So the project of seeking to "write the analogical body" via code functioning with other physical mechanisms (and in particular the abstraction of portions or fragments of these emulations back into more traditional computing systems) will no doubt inform the nature of electronic writing as it enables the writer to extend their cretive potentials in new ways via code authorship.


The micro levels will become increasingly important, and the potential to operate on the micro levels be it through code, nano-technology, new forms of bio-technology, new studies of endophysics, automata theory etc. will become a major branch of study. [This is not to say that there will not be an ethics to such mechanisms, on the contrary we need to be socially and critically aware that such "writerly' mechanisms that are already under construction, often for non-humanitarian reasons...]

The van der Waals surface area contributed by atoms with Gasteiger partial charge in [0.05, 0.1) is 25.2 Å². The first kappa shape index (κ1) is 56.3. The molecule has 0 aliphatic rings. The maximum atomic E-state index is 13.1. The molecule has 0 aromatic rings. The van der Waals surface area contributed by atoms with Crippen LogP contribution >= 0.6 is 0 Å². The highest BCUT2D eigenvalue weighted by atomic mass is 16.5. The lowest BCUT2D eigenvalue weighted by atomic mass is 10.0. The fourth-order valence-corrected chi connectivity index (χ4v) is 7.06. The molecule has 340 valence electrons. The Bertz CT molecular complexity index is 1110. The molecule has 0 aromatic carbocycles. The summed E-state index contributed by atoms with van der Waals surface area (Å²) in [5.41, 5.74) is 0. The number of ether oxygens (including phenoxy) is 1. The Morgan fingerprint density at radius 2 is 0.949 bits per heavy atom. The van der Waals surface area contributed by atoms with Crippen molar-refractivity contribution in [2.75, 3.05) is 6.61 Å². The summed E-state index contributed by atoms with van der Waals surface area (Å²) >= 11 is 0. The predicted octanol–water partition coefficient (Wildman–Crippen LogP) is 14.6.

The challenge will be to develop new forms of digital creation that will enable people to explore differing levels of authorship through intelligent-object-based modular systems of construction. A second challenge will be in developing language where people from different disciplines can talk to each other about what the potentials of such systems might be, and alternately incorporating these potentials into the new object-based code construction environments. The third will be in making intelligent systems that also become authors (exhibit creativity through the emulation of human behavior) [this may enable very powerful human/machine symbiotic-like inter-authorship modes] as well as illuminate authorship via displacement; . The forth challenge will relate to being socially/critically aware of how these systems affect our coming to know the world.